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I had never met a person with ALS until November 11, 2007. On that day, my daughter came home with a story of a 14-year-old girl named Ashley. Her father had ALS. Burdened with the horrendous cost of caring for an ALS victim, this once prosperous family was in a precarious financial situation. To add to their misery, Ashley's mother lost her job weeks before Christmas.

Ashley is dedicated to her dad and helps with his most personal needs. She does things no 14-year-old should ever have to do. Ashley and her 11-year-old brother usually must stay home as caregivers when not at school. There aren't many movies with friends, sleepovers, football games, and other adolescent joys in her life.

After speaking to the family, I offered them financial relief. Realizing that there are thousands of families in the same predicament (or worse), I formed The ALS Guardian Angels Foundation.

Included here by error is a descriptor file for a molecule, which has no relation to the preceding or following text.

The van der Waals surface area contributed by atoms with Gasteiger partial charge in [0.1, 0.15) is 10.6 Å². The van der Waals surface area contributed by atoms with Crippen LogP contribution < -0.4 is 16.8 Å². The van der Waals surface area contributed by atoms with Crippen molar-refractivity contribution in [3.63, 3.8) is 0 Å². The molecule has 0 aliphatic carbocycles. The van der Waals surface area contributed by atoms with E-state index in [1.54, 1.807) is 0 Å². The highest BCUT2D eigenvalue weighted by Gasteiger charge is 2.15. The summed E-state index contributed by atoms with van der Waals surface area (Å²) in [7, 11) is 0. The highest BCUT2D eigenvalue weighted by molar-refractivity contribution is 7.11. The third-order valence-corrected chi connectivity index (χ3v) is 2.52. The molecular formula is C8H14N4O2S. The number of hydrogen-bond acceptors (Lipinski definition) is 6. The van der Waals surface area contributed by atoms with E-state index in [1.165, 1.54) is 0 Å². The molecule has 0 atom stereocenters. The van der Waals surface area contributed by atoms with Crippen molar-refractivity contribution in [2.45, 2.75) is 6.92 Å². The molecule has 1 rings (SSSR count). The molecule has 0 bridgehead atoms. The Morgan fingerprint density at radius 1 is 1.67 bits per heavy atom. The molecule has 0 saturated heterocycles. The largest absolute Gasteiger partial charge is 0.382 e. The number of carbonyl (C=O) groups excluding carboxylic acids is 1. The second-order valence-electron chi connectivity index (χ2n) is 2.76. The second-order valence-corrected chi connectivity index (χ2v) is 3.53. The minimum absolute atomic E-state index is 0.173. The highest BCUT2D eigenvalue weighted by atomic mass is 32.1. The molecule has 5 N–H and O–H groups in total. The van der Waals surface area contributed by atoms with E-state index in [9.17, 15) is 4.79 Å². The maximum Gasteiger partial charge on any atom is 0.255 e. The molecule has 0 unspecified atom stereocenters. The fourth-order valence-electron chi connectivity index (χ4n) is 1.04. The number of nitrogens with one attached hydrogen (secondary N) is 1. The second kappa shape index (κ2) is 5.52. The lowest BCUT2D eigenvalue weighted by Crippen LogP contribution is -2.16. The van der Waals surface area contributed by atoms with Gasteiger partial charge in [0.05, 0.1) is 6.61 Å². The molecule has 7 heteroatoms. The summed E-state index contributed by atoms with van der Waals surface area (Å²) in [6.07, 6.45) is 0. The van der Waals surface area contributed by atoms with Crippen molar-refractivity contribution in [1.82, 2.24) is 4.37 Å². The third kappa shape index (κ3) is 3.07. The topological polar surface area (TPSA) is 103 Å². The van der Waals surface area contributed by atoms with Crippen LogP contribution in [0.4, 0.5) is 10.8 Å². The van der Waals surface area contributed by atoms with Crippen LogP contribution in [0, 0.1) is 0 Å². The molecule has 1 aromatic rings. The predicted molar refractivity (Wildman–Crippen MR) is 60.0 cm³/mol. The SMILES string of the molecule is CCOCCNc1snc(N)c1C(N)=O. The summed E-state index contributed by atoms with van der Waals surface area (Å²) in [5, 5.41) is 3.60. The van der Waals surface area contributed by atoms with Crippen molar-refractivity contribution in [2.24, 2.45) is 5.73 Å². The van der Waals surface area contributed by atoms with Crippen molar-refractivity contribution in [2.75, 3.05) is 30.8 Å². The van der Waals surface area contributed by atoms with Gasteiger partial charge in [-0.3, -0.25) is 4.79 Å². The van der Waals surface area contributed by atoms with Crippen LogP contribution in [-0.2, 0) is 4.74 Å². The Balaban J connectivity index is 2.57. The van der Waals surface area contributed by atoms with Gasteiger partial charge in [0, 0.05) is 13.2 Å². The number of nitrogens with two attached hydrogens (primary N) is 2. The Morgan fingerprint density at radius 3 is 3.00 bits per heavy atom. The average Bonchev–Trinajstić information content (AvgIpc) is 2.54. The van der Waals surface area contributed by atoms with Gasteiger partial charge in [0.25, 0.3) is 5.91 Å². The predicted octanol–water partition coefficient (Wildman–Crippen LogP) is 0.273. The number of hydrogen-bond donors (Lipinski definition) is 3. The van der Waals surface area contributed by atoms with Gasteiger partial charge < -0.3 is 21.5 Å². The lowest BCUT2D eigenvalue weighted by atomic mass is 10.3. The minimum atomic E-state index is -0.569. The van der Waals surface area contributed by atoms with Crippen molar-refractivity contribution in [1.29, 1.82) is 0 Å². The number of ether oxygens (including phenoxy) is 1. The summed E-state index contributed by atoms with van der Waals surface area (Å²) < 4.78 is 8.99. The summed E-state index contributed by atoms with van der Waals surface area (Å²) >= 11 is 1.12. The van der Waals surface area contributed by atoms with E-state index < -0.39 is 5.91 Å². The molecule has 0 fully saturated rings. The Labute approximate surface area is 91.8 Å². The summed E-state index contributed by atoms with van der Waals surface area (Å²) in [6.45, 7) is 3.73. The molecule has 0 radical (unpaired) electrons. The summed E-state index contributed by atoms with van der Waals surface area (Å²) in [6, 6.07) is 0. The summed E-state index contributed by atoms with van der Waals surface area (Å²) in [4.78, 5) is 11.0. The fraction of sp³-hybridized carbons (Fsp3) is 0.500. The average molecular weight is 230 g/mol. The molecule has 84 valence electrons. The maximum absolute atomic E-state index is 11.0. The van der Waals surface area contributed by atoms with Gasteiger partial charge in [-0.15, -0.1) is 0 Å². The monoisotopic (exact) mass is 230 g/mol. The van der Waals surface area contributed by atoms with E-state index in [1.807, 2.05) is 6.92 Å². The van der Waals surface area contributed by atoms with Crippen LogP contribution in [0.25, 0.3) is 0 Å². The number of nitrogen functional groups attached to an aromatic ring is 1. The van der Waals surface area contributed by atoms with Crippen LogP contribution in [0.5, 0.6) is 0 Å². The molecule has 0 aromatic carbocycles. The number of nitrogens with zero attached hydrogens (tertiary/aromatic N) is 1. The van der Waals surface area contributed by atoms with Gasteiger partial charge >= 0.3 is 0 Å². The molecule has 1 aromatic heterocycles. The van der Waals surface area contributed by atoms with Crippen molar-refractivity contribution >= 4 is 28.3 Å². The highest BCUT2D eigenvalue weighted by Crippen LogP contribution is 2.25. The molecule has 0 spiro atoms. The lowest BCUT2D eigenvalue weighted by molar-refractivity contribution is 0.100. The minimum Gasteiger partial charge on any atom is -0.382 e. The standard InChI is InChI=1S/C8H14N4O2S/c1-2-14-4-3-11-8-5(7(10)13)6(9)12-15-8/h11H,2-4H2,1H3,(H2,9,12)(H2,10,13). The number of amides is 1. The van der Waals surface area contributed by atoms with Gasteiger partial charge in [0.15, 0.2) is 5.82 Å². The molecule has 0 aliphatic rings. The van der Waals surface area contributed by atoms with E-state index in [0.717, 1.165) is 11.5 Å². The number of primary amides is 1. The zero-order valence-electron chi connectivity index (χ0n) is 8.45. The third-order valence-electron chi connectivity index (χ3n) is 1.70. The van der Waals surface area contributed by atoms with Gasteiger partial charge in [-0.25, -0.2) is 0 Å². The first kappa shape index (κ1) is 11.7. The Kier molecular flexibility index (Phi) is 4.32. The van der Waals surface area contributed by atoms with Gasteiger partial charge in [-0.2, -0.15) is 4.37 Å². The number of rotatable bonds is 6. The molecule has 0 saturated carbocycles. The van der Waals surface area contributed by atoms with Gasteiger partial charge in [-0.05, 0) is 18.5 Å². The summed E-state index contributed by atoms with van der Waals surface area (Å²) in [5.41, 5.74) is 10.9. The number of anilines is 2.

Ashley's family is among the "fortunate" ones. We are overwhelmed with desperate pleas for help. Single mothers are losing their children because they can no longer care for them. Other victims live in isolation. As their ability to care for themselves slips away, unbearable depression may set in. Some consider suicide as the only way out of their misery. Exhausted caregivers needing respite may be on the verge of breaking down physically and mentally. I have seen it all first hand.

A cure is not on the horizon. Someone has to help. Who will it be if not us?


Stuart Millheiser


 
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